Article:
• Family history: Changing your mentality and surrounding yourself with others who have healthy eating habits can help, even if the condition runs in your family.
  • Additional mental health issues: Work to overcome depression, obsessive-compulsive disorder, or anxiety disorders.
  • Dieting and starvation: Starvation and weight loss may alter vulnerable people's brain physiology, which could prolong restrictive eating patterns and make it challenging to re-establish healthy eating habits.
  • Succumbing to stress: It raises the risk of developing an eating disorder.

When to Contact a Doctor?

It might be challenging to control or recover from an eating disorder alone. Your life could essentially be taken over by eating problems. Seek medical attention if you are dealing with any of these issues or believe you know someone with an eating disorder. Talk to a doctor or mental health professional. They can help you assess the situation and make a treatment plan.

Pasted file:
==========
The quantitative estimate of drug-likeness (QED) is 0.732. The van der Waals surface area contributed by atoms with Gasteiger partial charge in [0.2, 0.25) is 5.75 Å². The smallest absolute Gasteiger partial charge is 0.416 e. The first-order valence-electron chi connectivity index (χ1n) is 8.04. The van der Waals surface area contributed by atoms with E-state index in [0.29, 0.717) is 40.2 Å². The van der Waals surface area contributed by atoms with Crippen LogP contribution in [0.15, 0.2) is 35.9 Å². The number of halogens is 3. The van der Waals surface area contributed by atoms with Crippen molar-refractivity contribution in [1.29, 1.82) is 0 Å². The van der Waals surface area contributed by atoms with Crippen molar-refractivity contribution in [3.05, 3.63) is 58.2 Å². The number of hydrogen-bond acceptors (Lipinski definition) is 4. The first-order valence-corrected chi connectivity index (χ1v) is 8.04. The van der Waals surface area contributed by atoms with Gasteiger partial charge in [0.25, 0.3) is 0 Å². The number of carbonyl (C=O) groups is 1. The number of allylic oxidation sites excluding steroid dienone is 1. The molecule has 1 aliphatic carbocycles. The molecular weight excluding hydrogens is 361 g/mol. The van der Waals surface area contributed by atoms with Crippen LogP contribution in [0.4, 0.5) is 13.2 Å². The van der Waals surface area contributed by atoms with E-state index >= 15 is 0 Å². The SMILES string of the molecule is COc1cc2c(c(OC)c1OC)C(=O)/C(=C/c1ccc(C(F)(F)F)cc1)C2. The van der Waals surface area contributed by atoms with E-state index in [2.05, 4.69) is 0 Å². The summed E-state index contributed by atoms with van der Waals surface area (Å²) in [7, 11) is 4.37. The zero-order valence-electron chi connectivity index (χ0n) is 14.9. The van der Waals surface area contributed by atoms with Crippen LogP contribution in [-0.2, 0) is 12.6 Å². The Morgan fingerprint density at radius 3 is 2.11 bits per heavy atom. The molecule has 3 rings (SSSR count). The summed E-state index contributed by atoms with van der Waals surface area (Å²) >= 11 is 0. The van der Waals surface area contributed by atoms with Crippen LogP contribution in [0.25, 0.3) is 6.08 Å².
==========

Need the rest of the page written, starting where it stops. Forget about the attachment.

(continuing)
Eating disorders are not just dieting gone wrong but are serious psychological disorders. It is essential to understand the causes and the available treatment. This blog hopes to de-stigmatize eating disorders and provides information on the different eating disorders to help people suffering from this life-threatening condition.